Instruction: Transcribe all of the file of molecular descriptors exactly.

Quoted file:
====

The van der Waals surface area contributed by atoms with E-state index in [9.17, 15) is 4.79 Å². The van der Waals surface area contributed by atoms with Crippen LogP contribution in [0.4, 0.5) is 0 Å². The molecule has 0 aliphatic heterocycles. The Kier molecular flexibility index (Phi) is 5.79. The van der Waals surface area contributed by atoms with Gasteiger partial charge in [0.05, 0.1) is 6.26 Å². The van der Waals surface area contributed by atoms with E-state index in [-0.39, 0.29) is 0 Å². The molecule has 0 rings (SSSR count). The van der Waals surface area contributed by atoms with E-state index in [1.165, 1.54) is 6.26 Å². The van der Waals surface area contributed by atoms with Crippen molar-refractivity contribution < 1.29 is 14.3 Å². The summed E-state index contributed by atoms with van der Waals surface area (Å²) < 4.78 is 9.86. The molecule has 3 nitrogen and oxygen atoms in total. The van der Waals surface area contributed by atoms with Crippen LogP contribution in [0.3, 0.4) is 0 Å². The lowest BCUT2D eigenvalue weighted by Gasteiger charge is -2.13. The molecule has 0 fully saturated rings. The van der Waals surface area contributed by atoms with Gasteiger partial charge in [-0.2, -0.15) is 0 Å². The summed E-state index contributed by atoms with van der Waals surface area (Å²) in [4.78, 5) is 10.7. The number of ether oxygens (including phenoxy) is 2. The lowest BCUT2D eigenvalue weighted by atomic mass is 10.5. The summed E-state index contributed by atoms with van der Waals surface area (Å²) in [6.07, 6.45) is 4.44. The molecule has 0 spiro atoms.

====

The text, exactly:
The van der Waals surface area contributed by atoms with E-state index in [9.17, 15) is 4.79 Å². The van der Waals surface area contributed by atoms with Crippen LogP contribution in [0.4, 0.5) is 0 Å². The molecule has 0 aliphatic heterocycles. The Kier molecular flexibility index (Phi) is 5.79. The van der Waals surface area contributed by atoms with Gasteiger partial charge in [0.05, 0.1) is 6.26 Å². The van der Waals surface area contributed by atoms with E-state index in [-0.39, 0.29) is 0 Å². The molecule has 0 rings (SSSR count). The van der Waals surface area contributed by atoms with E-state index in [1.165, 1.54) is 6.26 Å². The van der Waals surface area contributed by atoms with Crippen molar-refractivity contribution < 1.29 is 14.3 Å². The summed E-state index contributed by atoms with van der Waals surface area (Å²) < 4.78 is 9.86. The molecule has 3 nitrogen and oxygen atoms in total. The van der Waals surface area contributed by atoms with Crippen LogP contribution in [0.3, 0.4) is 0 Å². The lowest BCUT2D eigenvalue weighted by Gasteiger charge is -2.13. The molecule has 0 fully saturated rings. The van der Waals surface area contributed by atoms with Gasteiger partial charge in [-0.2, -0.15) is 0 Å². The summed E-state index contributed by atoms with van der Waals surface area (Å²) in [4.78, 5) is 10.7. The number of ether oxygens (including phenoxy) is 2. The lowest BCUT2D eigenvalue weighted by atomic mass is 10.5. The summed E-state index contributed by atoms with van der Waals surface area (Å²) in [6.07, 6.45) is 4.44. The molecule has 0 spiro atoms.